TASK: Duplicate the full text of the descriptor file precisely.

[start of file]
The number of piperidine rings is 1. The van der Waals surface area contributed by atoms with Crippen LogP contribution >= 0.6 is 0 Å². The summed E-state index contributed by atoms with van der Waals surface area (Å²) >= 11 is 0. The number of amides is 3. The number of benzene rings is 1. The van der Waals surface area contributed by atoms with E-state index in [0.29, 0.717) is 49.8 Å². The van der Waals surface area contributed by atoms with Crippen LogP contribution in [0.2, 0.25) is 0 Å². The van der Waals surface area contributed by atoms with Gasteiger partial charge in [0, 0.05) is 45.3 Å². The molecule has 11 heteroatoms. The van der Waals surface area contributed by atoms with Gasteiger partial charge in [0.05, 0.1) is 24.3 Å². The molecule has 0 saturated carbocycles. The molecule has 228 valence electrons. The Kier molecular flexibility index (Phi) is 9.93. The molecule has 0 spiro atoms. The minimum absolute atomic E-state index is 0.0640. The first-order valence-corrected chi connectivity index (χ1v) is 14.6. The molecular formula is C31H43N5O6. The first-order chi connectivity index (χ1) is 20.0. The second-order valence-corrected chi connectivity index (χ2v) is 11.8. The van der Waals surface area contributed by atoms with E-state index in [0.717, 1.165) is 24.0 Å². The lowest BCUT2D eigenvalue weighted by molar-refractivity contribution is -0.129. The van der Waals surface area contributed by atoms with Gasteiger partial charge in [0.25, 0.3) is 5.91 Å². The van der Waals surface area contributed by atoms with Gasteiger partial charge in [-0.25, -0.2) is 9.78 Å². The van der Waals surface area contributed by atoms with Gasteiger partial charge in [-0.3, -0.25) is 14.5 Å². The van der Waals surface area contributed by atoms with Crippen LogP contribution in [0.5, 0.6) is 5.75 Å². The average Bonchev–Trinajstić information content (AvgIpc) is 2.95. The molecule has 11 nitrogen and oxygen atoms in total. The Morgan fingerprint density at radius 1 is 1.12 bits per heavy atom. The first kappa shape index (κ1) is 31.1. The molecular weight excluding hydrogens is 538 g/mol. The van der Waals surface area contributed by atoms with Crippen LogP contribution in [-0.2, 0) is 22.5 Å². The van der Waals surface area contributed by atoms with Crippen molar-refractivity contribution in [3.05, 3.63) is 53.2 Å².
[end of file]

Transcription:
The number of piperidine rings is 1. The van der Waals surface area contributed by atoms with Crippen LogP contribution >= 0.6 is 0 Å². The summed E-state index contributed by atoms with van der Waals surface area (Å²) >= 11 is 0. The number of amides is 3. The number of benzene rings is 1. The van der Waals surface area contributed by atoms with E-state index in [0.29, 0.717) is 49.8 Å². The van der Waals surface area contributed by atoms with Crippen LogP contribution in [0.2, 0.25) is 0 Å². The van der Waals surface area contributed by atoms with Gasteiger partial charge in [0, 0.05) is 45.3 Å². The molecule has 11 heteroatoms. The van der Waals surface area contributed by atoms with Gasteiger partial charge in [0.05, 0.1) is 24.3 Å². The molecule has 0 saturated carbocycles. The molecule has 228 valence electrons. The Kier molecular flexibility index (Phi) is 9.93. The molecule has 0 spiro atoms. The minimum absolute atomic E-state index is 0.0640. The first-order valence-corrected chi connectivity index (χ1v) is 14.6. The molecular formula is C31H43N5O6. The first-order chi connectivity index (χ1) is 20.0. The second-order valence-corrected chi connectivity index (χ2v) is 11.8. The van der Waals surface area contributed by atoms with E-state index in [0.717, 1.165) is 24.0 Å². The lowest BCUT2D eigenvalue weighted by molar-refractivity contribution is -0.129. The van der Waals surface area contributed by atoms with Gasteiger partial charge in [0.25, 0.3) is 5.91 Å². The van der Waals surface area contributed by atoms with Gasteiger partial charge in [-0.25, -0.2) is 9.78 Å². The van der Waals surface area contributed by atoms with Gasteiger partial charge in [-0.3, -0.25) is 14.5 Å². The van der Waals surface area contributed by atoms with Crippen LogP contribution in [0.5, 0.6) is 5.75 Å². The average Bonchev–Trinajstić information content (AvgIpc) is 2.95. The molecule has 11 nitrogen and oxygen atoms in total. The Morgan fingerprint density at radius 1 is 1.12 bits per heavy atom. The first kappa shape index (κ1) is 31.1. The molecular weight excluding hydrogens is 538 g/mol. The van der Waals surface area contributed by atoms with Crippen LogP contribution in [-0.2, 0) is 22.5 Å². The van der Waals surface area contributed by atoms with Crippen molar-refractivity contribution in [3.05, 3.63) is 53.2 Å².